Originally Published: July 18, 2005 11:04 p.m.
Tennis for most players is a recreational sport. It’s about getting out in the clean air, moving around faster than we do at work, collecting some sunshine, moving all of our limbs, and competing at a level of play that falls within our ability level.
After all is said and done, a beer with the guys or lunch with the girls might be even more what it was about, a sporting and social event.
We might even imagine that what we do is on par with the professional tennis we see on TV, even though in reality we know that’s not really true....right? “Hey, remember the shot that I hit ...?”
The idea that we are inwardly, fiercely trying to win is something that we don’t want to outwardly try to show too much. This sport called tennis is what’s taking the place of going out to hunt. The fall back to caveman days ... kill or be killed, the weak die and the strong survive.
Okay, so that just might be pushing it a bit further than what it really is, too.
Many of us play in a set game two or three times a week. But on occasion we decide to really test the waters and play in one of the local one-day or weekend competitions.
Singles is the ultimate test. But doubles is what most put out there on the line knowing that with only half the court to cover, we just might survive without injuries.
It’s important when you play in one of these extravaganzas that you pick the right partner. Someone you can feel comfortable with, that speaks your language and makes you feel OK even when you make a mistake. But what if you make more than your fair share?
My partner isn’t smiling anymore. Their body language is not feeling good, there are no more, “It’s OK, shake it off” statements. Guess this will be our last tournament together.
The day after a tournament our body feels like it’s been in a car wreck. Tub soaks, massage therapy, Icy-Hot smells, and a bottle of some type of pain reliever may help us get through the following week.
Our mental state reverts back to the best shots of the match (unless our partner or opponents are around) and if we happened to not win the finals our partners (in our minds) should have played a bit better and just maybe we would have pulled it off.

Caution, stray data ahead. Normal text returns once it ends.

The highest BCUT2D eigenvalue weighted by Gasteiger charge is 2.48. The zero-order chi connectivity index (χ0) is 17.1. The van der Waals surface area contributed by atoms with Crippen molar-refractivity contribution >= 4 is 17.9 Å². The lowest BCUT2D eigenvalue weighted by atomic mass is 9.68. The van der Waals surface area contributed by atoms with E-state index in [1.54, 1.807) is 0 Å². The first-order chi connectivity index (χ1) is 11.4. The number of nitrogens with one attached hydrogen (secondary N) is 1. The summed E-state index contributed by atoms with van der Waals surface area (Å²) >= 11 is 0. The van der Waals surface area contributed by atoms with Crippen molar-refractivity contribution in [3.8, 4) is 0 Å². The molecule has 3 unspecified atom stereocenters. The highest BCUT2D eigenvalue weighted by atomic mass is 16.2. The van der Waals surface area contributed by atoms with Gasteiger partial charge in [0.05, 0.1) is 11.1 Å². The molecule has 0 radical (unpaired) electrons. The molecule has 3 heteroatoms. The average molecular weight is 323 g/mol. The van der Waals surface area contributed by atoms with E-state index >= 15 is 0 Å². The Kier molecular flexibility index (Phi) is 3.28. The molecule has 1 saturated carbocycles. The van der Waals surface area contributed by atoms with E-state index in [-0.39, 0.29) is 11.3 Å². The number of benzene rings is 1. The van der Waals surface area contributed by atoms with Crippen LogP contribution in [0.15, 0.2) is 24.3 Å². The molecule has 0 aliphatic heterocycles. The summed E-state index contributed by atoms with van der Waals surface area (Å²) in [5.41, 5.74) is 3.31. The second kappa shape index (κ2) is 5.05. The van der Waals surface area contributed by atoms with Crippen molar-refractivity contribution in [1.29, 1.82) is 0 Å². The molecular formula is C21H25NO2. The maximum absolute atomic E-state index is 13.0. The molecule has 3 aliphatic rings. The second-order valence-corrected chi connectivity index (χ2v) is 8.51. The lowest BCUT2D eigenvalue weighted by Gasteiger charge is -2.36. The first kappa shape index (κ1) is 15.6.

How many people even know who won Wimbledon this year? So the good thing is your friends certainly aren’t going to give your last results – good, bad or ugly – much attention. So don’t sweat the small stuff.
Make sure your weekly schedule is full of tennis. And continue to play in a tournament or league every month or two. We can’t be considered “Weekend Warriors” if we don’t join in the fun and go through the process ... physical, social and mental.
“Tennis Channel Open...Old Franklin Templeton Tournament May Move”
Money talks and ... you know the rest of the saying.
But the men’s professional tournament that has been held at the Princess Resort for many, many years during the early spring may be moving to a new site. In fact, it could possibly be moving out of the State of Arizona.
The Tennis Channel Open, as it is now called, was purchased by founder Steve Bellamy last year and he states that he’s still working very hard to keep the tournament in the Valley of the Sun.
Places like Tempe/ASU, Surprise, and Litchfield Park/Wigwam Resort have made offers to take over as the site for this pro tournament.
Another area that may have a major interest is Indian Wells, and that depends if they keep their masters tournament at that site, which normally followed the Scottsdale tournament.
Bottom line, if Arizona gets to keep the men’s pro tournament here we (the tennis enthusiasts) need to try and support it a little better.
•Don’t forget, join in the “Beat the Heat Doubles”. Saturday, July 30 from 5-9 p.m., for A-B &C divisions by ability, not gender. Cost is $15 per person with prizes going to all finalists, plus snacks and lots of fun. Call 445-1331 to enter.
•Join in the Prescott Senior Olympics. Go by the Armory on Gurley Street and pick up a packet of information on all the events to enter.
(Chris Howard is a local USPTA Tennis Professional with over 30 years in the racquet and fitness industry. He can be reached at 445-1331 or email@example.com)